It is no question that every animal sleeps, whether it be human, a reptile, a bird, a different mammal, a fish or even an insect. Their sleeps differ, however, and sleep researchers – somnologists – have been trying to find an answer to the question which parts of sleep are universal and which are not. Until recently, the somnologists suspected that only mammals and birds are capable of REM sleep, but a new study found – by mistake – that the same may be true for reptiles.
Human sleep usually occurrs in a pattern of around five cycles of alternating REM and NREM phases. During Non-REM phases the organisms slows down, resulting in slower and larger brain waves. REM sleep stands for rapid eye movement and this is the phase during which humans normally dream. Brain waves during REM sleep are similar to brain waves when awake, but most muscles in the sleeper are paralyzed, so the sleeper cannot act out their dreams. A grown up sleeps for around two hours in REM sleep.
Studies on sleep deprivation suggest that REM sleep helps learning new or complex things, as people who were deprived of REM sleep showed that the ability was lessened. So far, however, there have only been hypotheses on why REM sleep is important.
Neuroscientists at the Max Planck Institute for Brain Research in Frankfurt, Germany were conducting a study on Australian dragons when they suddenly found information that led them into a different direction. Initially, the scientists were trying to find out what kind of visual information the dragons use to chase and find treats. In order to do that they measured their brain activity over the course of several weeks. Naturally, the electrodes were left in place over night.
The team was surprised that the recording of the sleeping dragons’ brain waves showed that a cycle of two different patterns occurred. While other scientists had specifically conducted studies on reptiles to find information about their sleep patterns, these scientists simply stumbled over the information by chance.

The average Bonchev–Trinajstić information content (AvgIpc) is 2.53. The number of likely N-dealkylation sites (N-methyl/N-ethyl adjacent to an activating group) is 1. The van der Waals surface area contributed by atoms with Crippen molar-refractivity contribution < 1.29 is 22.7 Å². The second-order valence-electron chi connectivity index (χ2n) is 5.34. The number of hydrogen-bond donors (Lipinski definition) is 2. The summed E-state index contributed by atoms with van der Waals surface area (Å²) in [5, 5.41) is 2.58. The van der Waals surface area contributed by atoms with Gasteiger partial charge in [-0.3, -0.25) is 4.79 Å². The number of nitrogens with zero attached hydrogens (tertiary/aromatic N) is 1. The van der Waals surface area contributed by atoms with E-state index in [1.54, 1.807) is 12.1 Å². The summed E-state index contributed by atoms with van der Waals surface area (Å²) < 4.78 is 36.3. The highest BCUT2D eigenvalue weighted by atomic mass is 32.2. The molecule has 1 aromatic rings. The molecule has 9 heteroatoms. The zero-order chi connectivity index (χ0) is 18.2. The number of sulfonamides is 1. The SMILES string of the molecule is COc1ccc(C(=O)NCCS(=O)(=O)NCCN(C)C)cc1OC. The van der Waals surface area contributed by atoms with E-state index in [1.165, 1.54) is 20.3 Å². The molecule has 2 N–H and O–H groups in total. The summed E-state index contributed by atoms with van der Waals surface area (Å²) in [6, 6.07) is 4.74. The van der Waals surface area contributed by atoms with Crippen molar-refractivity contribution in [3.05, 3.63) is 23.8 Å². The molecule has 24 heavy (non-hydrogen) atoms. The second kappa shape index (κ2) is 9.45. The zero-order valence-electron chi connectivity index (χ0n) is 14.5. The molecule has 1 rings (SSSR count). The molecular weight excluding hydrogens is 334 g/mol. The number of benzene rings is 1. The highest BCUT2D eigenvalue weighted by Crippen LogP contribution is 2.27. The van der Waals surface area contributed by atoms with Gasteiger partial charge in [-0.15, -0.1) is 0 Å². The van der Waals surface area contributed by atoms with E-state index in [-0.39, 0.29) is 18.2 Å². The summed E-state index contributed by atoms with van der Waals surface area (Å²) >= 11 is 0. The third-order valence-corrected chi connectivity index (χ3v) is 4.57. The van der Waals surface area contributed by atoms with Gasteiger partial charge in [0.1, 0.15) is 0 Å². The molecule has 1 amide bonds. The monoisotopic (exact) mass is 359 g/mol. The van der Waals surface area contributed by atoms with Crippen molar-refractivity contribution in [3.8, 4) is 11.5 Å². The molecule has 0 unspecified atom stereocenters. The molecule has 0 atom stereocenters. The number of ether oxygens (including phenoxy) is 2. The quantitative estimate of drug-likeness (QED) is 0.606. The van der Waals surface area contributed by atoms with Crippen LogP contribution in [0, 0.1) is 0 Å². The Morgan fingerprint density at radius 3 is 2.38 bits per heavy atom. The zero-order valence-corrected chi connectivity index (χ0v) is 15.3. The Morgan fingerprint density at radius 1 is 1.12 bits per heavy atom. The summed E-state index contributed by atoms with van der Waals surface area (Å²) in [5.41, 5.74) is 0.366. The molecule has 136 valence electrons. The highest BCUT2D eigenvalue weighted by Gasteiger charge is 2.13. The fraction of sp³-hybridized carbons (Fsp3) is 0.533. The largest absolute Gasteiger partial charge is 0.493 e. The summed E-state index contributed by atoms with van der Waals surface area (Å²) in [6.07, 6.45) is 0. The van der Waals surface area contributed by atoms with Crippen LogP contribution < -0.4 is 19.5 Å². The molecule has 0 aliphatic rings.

Once they began to suspect that they were likely seeing REM sleep in the dragons they began to dig deeper. They installed infrared cameras that were able to film the sleeping dragons’ eyes and indeed found that their eyelids moved just as rapidly as in other animals during REM sleep. The dragons sleep for between six and ten hours a day and showed the alternating pattern throughout their entire sleep phase.
In the reptiles, the two observed frequencies changed at a much higher rate than they do in humans – forty seconds for the lizards and around ninety minutes in humans. But the fact that this kind of alternating pattern exists in the first place strongly suggests that reptiles, like mammals and birds, go through REM and NREM phases.
It is possible that the alternating sleep patterns are actually something that mammals, birds and reptiles inherited from their common ancestor. It is also possible that reptiles, like humans, use the different sleep phases to form new memories.
Sleep between humans and other animals still varied greatly. Generally, carnivores sleep much more than herbivores, as herbivores need the longer phases of being awake to gather the nutrition they need. Many animals can also sleep while standing up but have to lie down for short bursts of REM sleep, much shorter than in humans. Many aquatic mammals, as well as some birds, sleep with only one part of the brain, possibly as a protection against predators, drowning or crashing.
Despite a similar REM and NREM pattern, it is unlikely that animals can actually dream during the REM phases. Further research will be needed in order to determine, how similar the human REM sleep is to that of the REM sleep of other animals. In the dragons’ case, for example, the measured brain waves originated from the dorsal ventricular ridge, rather than from the hippocampus, where mammals’ slow-wave sleep brain waves originate from.